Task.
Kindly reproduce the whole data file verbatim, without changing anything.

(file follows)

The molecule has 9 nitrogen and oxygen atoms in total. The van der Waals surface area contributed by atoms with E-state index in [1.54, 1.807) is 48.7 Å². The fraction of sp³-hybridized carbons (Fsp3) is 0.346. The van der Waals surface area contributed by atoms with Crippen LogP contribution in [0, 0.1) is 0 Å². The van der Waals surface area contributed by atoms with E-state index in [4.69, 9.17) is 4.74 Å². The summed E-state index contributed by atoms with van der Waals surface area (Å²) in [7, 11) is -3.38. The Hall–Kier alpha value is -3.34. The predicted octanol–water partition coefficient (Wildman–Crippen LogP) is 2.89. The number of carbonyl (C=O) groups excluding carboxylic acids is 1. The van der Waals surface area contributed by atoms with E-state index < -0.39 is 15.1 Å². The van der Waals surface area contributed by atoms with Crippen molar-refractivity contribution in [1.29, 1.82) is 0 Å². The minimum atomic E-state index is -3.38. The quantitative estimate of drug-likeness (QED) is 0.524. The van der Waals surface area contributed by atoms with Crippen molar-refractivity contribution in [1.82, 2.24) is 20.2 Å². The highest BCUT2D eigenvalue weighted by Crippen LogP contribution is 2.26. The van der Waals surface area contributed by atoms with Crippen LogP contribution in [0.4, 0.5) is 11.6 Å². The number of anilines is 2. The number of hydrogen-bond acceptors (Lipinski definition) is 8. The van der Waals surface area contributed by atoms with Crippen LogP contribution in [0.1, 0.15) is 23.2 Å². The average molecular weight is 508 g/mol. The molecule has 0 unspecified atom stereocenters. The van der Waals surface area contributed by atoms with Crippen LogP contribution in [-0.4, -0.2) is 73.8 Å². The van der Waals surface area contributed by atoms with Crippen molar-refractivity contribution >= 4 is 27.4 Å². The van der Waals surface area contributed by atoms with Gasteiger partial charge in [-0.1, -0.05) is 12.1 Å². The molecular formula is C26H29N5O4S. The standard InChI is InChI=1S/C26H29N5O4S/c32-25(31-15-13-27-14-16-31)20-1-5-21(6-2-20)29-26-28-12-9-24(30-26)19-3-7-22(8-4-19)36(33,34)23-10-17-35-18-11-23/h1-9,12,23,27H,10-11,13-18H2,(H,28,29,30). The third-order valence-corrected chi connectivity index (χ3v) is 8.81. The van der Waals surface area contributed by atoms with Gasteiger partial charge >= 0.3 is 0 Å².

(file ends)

The molecule has 9 nitrogen and oxygen atoms in total. The van der Waals surface area contributed by atoms with E-state index in [1.54, 1.807) is 48.7 Å². The fraction of sp³-hybridized carbons (Fsp3) is 0.346. The van der Waals surface area contributed by atoms with Crippen LogP contribution in [0, 0.1) is 0 Å². The van der Waals surface area contributed by atoms with E-state index in [4.69, 9.17) is 4.74 Å². The summed E-state index contributed by atoms with van der Waals surface area (Å²) in [7, 11) is -3.38. The Hall–Kier alpha value is -3.34. The predicted octanol–water partition coefficient (Wildman–Crippen LogP) is 2.89. The number of carbonyl (C=O) groups excluding carboxylic acids is 1. The van der Waals surface area contributed by atoms with E-state index < -0.39 is 15.1 Å². The van der Waals surface area contributed by atoms with Crippen molar-refractivity contribution in [1.29, 1.82) is 0 Å². The minimum atomic E-state index is -3.38. The quantitative estimate of drug-likeness (QED) is 0.524. The van der Waals surface area contributed by atoms with Crippen molar-refractivity contribution in [1.82, 2.24) is 20.2 Å². The highest BCUT2D eigenvalue weighted by Crippen LogP contribution is 2.26. The van der Waals surface area contributed by atoms with Crippen LogP contribution in [0.4, 0.5) is 11.6 Å². The number of anilines is 2. The number of hydrogen-bond acceptors (Lipinski definition) is 8. The van der Waals surface area contributed by atoms with Crippen LogP contribution in [0.1, 0.15) is 23.2 Å². The average molecular weight is 508 g/mol. The molecule has 0 unspecified atom stereocenters. The van der Waals surface area contributed by atoms with Crippen LogP contribution in [-0.4, -0.2) is 73.8 Å². The van der Waals surface area contributed by atoms with Crippen molar-refractivity contribution >= 4 is 27.4 Å². The van der Waals surface area contributed by atoms with Gasteiger partial charge in [-0.1, -0.05) is 12.1 Å². The molecular formula is C26H29N5O4S. The standard InChI is InChI=1S/C26H29N5O4S/c32-25(31-15-13-27-14-16-31)20-1-5-21(6-2-20)29-26-28-12-9-24(30-26)19-3-7-22(8-4-19)36(33,34)23-10-17-35-18-11-23/h1-9,12,23,27H,10-11,13-18H2,(H,28,29,30). The third-order valence-corrected chi connectivity index (χ3v) is 8.81. The van der Waals surface area contributed by atoms with Gasteiger partial charge >= 0.3 is 0 Å².